When I first started I used to practice the rudiments while watching TV, I found it boring so TV helped distract me. –Jack Dejohnette
One of the harder things for me to master was the discipline of putting in large amounts of pad practice. In college, when I did my first truly serious practicing, we used to do it standing in the hallway- it would be just you, the pad, Stick Control, and the textured beige wall. I don’t know why, but sitting down was unacceptable- not cool, a taboo. I could hack it for a maximum of 90 minutes before I had to go do something else- it was just too bloody boring and hard on the feet after awhile. I learned to hate it so much I gave it up all together in favor of working everything out directly on the drums. In recent years I had become more aware of gaps in my technique, and became determined to take another crack at pad work. Now, after five years of hitting it consistently for 90 minutes-4 hours every night, I’m finding that a lot of things I assumed were just my personal technical limitations are not, after all. Here are some tips for making this work for you:
-General: practice seated, using a silent pad. Vic Firth SD-1 General concert snare drum sticks are recommended. Focus least as much on uncomfortable slower and moderate tempos as on fast ones. It’s popular now to practice Moeller-type rebound- and finger-intensive stuff at ff-fff, but I’ve gotten the best real-world results by practicing at a low-to-moderate volume- p to mf- and using a lot of wrist. The tendency for a lot of drummers is to play through the pad like it’s a floor tom with a loose Pinstripe on it- instead play it like it’s a concert snare drum, drawing the (imaginary) sound out. For practicing brushes, the Ed Thigpen brush pad is great.
– Keep the TV or, better, a movie going in the background. Preferably something without commercials, or music/sound effects that are going to compete for your attention. The idea is not to watch TV while, oh yeah, running some exercises- practicing should still be your primary focus. You just want something to string you along through your repetitions of the more dry material. You don’t want to get too engrossed in the plot, so familiar things are good- I’ve watched the Rifftrax commentary version of Titanic a couple of dozen times, for example.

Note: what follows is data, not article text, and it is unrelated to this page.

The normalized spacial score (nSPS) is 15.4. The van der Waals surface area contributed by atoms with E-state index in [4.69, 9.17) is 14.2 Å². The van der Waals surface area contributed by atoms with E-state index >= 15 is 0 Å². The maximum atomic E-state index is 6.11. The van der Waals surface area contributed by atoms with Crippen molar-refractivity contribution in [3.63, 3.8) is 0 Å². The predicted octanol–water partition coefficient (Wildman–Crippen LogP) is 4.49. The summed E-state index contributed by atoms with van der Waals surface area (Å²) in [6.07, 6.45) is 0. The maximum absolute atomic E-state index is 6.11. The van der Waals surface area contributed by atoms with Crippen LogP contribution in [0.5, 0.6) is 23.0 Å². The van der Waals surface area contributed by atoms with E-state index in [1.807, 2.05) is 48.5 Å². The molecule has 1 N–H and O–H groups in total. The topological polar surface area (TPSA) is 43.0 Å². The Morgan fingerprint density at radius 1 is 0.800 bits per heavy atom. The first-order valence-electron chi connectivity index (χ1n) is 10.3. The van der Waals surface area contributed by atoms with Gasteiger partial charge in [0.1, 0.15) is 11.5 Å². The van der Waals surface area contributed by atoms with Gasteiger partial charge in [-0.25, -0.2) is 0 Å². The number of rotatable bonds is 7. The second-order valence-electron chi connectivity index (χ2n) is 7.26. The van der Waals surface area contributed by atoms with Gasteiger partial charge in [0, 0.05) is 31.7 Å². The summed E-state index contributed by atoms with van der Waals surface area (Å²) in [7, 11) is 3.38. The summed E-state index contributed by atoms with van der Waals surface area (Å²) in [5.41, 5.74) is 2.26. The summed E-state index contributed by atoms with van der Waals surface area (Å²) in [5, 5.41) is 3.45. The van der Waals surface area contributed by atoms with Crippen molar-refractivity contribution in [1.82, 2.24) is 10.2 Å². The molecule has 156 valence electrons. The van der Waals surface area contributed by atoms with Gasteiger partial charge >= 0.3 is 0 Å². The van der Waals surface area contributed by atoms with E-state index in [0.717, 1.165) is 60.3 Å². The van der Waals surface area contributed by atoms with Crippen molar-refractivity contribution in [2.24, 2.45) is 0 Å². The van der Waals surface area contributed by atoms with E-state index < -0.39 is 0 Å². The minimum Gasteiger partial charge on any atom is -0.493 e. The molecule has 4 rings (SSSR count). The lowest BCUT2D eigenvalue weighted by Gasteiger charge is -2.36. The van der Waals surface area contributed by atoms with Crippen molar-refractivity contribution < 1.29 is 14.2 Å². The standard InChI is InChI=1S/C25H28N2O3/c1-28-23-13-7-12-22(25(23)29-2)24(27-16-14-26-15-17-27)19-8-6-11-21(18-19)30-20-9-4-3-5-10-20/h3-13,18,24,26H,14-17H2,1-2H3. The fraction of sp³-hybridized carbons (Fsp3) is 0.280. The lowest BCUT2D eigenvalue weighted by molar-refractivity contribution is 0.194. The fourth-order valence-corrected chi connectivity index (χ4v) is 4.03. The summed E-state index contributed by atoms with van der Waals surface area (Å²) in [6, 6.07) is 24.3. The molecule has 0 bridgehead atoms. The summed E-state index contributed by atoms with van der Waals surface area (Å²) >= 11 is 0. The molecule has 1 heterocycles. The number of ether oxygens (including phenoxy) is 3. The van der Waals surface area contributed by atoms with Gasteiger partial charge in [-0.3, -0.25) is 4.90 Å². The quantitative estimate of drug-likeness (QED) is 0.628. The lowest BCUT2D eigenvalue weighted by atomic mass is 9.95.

– As an alternative to the metronome, create practice loops from the recordings of your choice. This can easily be done using the excellent free program Audacity. I usually use 4-16 measures from the intro of the tune- hopefully without drums and/or without a lead voice. I may also make a loop of the entire head of a tune I want to learn or learn better. It takes some care to get seamless loops, with disruption of the time, but it’s worth it. You can also just use complete tracks, of course.
Here are some books I’ve used a lot:
– Stick Control by George Lawrence Stone
– Master Studies I & II, by Joe Morello
– Syncopation by Ted Reed (see Ramsay’s Drummer’s Complete Vocabulary for practice methods if you aren’t familiar with them)
– Drum Method, Rudimental Swing Solos by Charley Wilcoxon
– Basic Drumming, Basic Drum Technique and Beyond by Joel Rothman
– Accent on Accents I & II by Dahlgren and Fine
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